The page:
dip in the water

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zhonglin

Senior Member
Mandarin
Hi Folks,

Can we say "dip in the water" to mean stay in the water? For example, "my friend does not know how to swim so he just dipped in the water at the beach" Does my sentence sound fine?
 
  • The Newt

    Senior Member
    English - US
    To take a dip or go for a dip implies that you don't stay in the water long, although the expression is vague. We don't usually use the verb "dip" in this context.
     

    zhonglin

    Senior Member
    Mandarin
    Thanks folks, so I can say Wade/paddle" this way

    1) I'll just wade in the water when we get to the beach
    2) I'll just paddle in the water when we get to the beach
     

    heypresto

    Senior Member
    English - England
    If you say 'water' when you at the beach, it would mean 'the sea'. But if you said it anywhere else, 'water' might mean 'river' or 'lake' or swimming pool' etc.
     

    Hermione Golightly

    Senior Member
    British English
    In the far north-east of England we used the term 'splodging' for paddling in the sea, or the lake or the river.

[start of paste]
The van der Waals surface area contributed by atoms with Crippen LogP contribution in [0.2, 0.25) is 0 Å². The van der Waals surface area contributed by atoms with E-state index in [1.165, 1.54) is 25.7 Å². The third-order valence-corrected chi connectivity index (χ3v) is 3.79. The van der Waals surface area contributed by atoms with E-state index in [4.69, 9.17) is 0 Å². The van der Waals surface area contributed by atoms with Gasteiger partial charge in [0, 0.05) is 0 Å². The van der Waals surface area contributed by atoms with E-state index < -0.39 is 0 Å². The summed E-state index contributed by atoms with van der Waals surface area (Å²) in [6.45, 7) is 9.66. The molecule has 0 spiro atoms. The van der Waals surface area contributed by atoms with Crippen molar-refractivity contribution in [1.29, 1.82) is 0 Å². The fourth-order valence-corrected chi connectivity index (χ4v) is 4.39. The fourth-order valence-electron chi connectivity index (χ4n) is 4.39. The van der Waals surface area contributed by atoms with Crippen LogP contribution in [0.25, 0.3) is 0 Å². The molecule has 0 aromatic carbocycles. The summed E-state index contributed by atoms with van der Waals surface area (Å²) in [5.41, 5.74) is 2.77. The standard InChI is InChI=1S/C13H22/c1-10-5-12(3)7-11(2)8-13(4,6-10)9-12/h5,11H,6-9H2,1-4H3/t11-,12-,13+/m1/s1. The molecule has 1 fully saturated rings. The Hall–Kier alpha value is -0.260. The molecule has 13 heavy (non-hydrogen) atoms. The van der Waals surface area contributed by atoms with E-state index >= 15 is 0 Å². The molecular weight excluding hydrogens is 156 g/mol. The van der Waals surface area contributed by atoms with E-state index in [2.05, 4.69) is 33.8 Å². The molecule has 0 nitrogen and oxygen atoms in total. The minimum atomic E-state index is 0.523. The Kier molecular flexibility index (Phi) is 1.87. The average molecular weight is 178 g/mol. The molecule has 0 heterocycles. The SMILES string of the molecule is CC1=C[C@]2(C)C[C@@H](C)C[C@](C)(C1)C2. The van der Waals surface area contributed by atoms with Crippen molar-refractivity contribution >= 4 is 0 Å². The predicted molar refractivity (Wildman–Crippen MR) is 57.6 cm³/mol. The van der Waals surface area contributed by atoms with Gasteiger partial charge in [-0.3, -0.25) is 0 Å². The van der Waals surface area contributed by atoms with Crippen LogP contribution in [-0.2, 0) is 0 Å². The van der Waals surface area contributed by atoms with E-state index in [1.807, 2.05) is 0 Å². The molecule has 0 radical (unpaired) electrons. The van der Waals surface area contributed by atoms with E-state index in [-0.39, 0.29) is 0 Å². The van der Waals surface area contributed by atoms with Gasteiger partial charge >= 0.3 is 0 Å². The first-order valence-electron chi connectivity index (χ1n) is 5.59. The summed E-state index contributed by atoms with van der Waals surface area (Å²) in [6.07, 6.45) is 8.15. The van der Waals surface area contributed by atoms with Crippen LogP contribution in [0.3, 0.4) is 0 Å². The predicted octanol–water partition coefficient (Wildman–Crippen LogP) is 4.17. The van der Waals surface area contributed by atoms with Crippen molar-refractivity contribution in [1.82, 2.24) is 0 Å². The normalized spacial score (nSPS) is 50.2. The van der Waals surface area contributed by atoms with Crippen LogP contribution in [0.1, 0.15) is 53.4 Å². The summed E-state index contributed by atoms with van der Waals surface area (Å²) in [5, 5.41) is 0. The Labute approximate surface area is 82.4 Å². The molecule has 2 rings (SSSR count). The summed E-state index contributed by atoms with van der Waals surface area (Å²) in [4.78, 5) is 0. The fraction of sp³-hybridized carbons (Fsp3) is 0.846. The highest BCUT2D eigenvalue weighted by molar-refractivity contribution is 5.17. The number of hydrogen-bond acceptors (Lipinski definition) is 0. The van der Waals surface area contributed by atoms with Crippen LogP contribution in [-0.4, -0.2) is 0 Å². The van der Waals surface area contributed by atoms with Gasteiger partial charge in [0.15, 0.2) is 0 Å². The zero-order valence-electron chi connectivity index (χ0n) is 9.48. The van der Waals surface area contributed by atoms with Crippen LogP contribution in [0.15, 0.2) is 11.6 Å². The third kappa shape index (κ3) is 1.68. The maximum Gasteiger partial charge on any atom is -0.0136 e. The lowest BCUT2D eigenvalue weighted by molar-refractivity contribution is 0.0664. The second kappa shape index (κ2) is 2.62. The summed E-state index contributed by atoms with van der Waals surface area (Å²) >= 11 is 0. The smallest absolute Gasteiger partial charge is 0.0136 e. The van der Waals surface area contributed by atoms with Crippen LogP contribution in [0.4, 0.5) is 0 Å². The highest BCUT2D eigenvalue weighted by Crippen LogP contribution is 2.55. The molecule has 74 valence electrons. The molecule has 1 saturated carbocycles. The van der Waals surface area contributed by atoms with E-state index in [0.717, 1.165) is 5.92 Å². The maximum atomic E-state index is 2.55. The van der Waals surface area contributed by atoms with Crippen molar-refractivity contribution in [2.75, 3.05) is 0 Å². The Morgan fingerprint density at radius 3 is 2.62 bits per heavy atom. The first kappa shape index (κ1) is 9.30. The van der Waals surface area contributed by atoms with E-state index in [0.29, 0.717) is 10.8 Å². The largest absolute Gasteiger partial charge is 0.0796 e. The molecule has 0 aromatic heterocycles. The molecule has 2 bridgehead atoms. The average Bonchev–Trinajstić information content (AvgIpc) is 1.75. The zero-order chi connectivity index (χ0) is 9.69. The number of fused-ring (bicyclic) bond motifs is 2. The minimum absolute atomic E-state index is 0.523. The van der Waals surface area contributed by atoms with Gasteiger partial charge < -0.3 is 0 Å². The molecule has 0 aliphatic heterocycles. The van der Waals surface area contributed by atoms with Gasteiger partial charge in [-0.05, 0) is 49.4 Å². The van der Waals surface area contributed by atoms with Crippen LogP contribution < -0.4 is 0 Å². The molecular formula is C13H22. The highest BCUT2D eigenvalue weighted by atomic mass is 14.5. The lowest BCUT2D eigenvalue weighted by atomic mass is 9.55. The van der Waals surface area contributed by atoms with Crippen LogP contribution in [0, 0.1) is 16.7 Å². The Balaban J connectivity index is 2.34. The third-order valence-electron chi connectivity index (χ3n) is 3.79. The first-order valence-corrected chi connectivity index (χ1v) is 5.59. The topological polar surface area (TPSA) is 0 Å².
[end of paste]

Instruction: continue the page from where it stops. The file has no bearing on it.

It's possible to paddle in any sort of water. It means 'walking in the water' rather than 'swimming'. As it happens, British people are less likely to be swimming in rivers or lakes than at the seaside.
    Nowhere is very far from the sea in Britain, a narrow island.
     

    GreenWhiteBlue

    Senior Member
    USA - English
    Yes. In BE, at least, the second one sounds more natural for when you are at the beach. These people are paddling:

    We seem to have a clear AE/BE difference here. In American English, the people walking in water around their ankles are wading, and nothing else. They would never be described as "paddling". If anyone said "I was paddling in the water at the beach", one would most likely understand that the person was either doing this:



    or else this:

     
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